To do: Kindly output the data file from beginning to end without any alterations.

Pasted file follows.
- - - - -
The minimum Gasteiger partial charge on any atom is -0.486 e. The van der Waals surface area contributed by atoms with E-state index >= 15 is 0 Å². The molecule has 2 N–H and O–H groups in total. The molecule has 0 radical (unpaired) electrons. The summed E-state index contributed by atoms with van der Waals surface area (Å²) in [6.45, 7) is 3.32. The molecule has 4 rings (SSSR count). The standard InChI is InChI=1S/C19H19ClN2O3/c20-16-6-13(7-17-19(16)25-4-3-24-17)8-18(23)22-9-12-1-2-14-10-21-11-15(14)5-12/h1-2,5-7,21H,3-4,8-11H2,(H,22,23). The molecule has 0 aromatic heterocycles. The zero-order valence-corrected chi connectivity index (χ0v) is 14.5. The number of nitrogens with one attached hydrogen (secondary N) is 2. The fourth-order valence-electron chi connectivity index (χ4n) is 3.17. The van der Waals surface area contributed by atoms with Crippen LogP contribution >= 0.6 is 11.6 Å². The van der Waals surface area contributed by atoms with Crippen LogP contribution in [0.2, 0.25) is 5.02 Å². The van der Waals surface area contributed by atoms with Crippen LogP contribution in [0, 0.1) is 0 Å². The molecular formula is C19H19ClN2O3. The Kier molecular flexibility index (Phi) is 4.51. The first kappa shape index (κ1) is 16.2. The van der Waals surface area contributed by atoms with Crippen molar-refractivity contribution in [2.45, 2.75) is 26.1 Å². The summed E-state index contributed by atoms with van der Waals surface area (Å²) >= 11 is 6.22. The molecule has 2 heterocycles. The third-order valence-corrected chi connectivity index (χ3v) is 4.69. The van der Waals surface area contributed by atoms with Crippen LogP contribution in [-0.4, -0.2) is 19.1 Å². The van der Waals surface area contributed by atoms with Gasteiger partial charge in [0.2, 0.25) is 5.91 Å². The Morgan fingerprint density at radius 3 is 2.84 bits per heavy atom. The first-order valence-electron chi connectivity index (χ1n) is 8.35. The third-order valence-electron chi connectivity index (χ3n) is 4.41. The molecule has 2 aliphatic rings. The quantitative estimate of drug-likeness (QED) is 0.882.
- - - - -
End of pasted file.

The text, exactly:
The minimum Gasteiger partial charge on any atom is -0.486 e. The van der Waals surface area contributed by atoms with E-state index >= 15 is 0 Å². The molecule has 2 N–H and O–H groups in total. The molecule has 0 radical (unpaired) electrons. The summed E-state index contributed by atoms with van der Waals surface area (Å²) in [6.45, 7) is 3.32. The molecule has 4 rings (SSSR count). The standard InChI is InChI=1S/C19H19ClN2O3/c20-16-6-13(7-17-19(16)25-4-3-24-17)8-18(23)22-9-12-1-2-14-10-21-11-15(14)5-12/h1-2,5-7,21H,3-4,8-11H2,(H,22,23). The molecule has 0 aromatic heterocycles. The zero-order valence-corrected chi connectivity index (χ0v) is 14.5. The number of nitrogens with one attached hydrogen (secondary N) is 2. The fourth-order valence-electron chi connectivity index (χ4n) is 3.17. The van der Waals surface area contributed by atoms with Crippen LogP contribution >= 0.6 is 11.6 Å². The van der Waals surface area contributed by atoms with Crippen LogP contribution in [0.2, 0.25) is 5.02 Å². The van der Waals surface area contributed by atoms with Crippen LogP contribution in [0, 0.1) is 0 Å². The molecular formula is C19H19ClN2O3. The Kier molecular flexibility index (Phi) is 4.51. The first kappa shape index (κ1) is 16.2. The van der Waals surface area contributed by atoms with Crippen molar-refractivity contribution in [2.45, 2.75) is 26.1 Å². The summed E-state index contributed by atoms with van der Waals surface area (Å²) >= 11 is 6.22. The molecule has 2 heterocycles. The third-order valence-corrected chi connectivity index (χ3v) is 4.69. The van der Waals surface area contributed by atoms with Crippen LogP contribution in [-0.4, -0.2) is 19.1 Å². The van der Waals surface area contributed by atoms with Gasteiger partial charge in [0.2, 0.25) is 5.91 Å². The Morgan fingerprint density at radius 3 is 2.84 bits per heavy atom. The first-order valence-electron chi connectivity index (χ1n) is 8.35. The third-order valence-electron chi connectivity index (χ3n) is 4.41. The molecule has 2 aliphatic rings. The quantitative estimate of drug-likeness (QED) is 0.882.